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The Eagles Close out Their Hollywood Bowl Run


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On Tuesday night at the Hollywood Bowl, Glenn Frey welcomed Eagles fans to the final show of the bands three-night stand there with a bit of sly self-deprecation. We are the ancient ones, he said. And this is the Eagles assisted-living tour.

As lines go, its a good one, and it drew sympathetic laughs from an audience seemingly packed with well-preserved old-timers from the groups days on the early-70s L.A. club scene.

Yet if the joke acknowledged the improbability of the Eagles four-decade flight, it didn't necessarily reflect the reality of the bands current state: Backed (or perhaps assisted) at the Bowl by a handful of musicians on a variety of instruments, Frey, Don Henley, Joe Walsh and Timothy B. Schmit played a three-hour set that emphasized the slickly seductive allure of the Eagles music, which presents youth less as a concrete experience than as a state of mind attainable through sex, drugs or any combination thereof.

The Eagles weren't dispensing hard-won wisdom; they were demonstrating their continued devotion to everything that wisdom typically precludes.

And they were moving far more quickly than senior citizens usually do, zipping through hits such as Witchy Woman, One of These Nights and Lyin' Eyes with the effortless facility that's always defined their sound.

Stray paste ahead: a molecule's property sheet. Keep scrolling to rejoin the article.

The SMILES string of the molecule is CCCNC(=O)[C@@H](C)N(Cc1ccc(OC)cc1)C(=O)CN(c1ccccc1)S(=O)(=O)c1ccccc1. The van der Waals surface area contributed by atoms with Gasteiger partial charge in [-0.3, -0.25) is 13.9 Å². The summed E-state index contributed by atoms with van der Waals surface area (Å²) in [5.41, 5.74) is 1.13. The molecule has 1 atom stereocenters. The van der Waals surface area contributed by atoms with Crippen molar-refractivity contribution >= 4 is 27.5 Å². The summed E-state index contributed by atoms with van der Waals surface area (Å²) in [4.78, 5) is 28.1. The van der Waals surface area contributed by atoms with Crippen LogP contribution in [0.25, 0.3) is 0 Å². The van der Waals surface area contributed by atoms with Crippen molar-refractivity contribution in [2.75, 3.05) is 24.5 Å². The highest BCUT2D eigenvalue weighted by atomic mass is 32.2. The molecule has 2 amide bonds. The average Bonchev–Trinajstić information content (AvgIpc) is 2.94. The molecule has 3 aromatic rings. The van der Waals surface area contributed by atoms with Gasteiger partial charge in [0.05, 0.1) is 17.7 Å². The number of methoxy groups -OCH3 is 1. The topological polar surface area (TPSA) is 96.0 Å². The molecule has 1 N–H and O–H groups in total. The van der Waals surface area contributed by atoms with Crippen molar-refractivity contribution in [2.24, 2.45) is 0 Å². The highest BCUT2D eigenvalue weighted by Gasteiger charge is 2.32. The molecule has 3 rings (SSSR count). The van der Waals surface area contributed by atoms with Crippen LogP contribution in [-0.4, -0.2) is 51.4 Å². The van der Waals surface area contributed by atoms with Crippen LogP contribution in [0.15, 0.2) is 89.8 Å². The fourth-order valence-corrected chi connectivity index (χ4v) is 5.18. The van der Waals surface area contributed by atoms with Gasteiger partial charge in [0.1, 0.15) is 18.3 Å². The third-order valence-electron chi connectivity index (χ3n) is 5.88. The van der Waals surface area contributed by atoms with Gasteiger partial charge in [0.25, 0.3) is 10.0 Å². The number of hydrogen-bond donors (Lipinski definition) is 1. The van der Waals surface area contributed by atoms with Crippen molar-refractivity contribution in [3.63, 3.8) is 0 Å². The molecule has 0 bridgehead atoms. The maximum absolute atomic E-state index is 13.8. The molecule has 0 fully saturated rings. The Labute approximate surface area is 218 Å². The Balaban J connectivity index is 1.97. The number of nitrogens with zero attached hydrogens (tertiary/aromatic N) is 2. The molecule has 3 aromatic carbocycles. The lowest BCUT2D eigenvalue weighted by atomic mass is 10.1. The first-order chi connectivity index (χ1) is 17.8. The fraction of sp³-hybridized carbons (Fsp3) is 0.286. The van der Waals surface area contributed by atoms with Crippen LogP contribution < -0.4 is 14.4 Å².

We did everything fast in 1975, Frey said before the last of those tunes, explaining that he and Henley had written it over two days about the scene at West Hollywood's Dan Tanas. Then he dedicated it to his first wife, whose name he helpfully provided: Plaintiff.

More recent material from Long Road Out of Eden, the Eagles 2007 reunion disc, blended seamlessly with the older songs, though the exasperated sociopolitical content of some seemed crudely rendered in comparison to the more artful Hotel California, in which the analysis of pleasure is indistinguishable from pleasure itself.

Near the middle of the show, following Take It to the Limit, the band performed “Eden's" title track, and the mood turned serious as images of soldiers and the Middle East flashed across an enormous video screen, accompanying Henley's lyric about weaving down the American highway, through the litter and the wreckage and the cultural junk.

To put it in the language of any number of Eagles characters, it was kind of a bummer.

But then the song was over, Walsh launched into Walk Away, and once again you had to admire these guys speed. Who else can get from Baghdad to Margaritaville in seconds flat.

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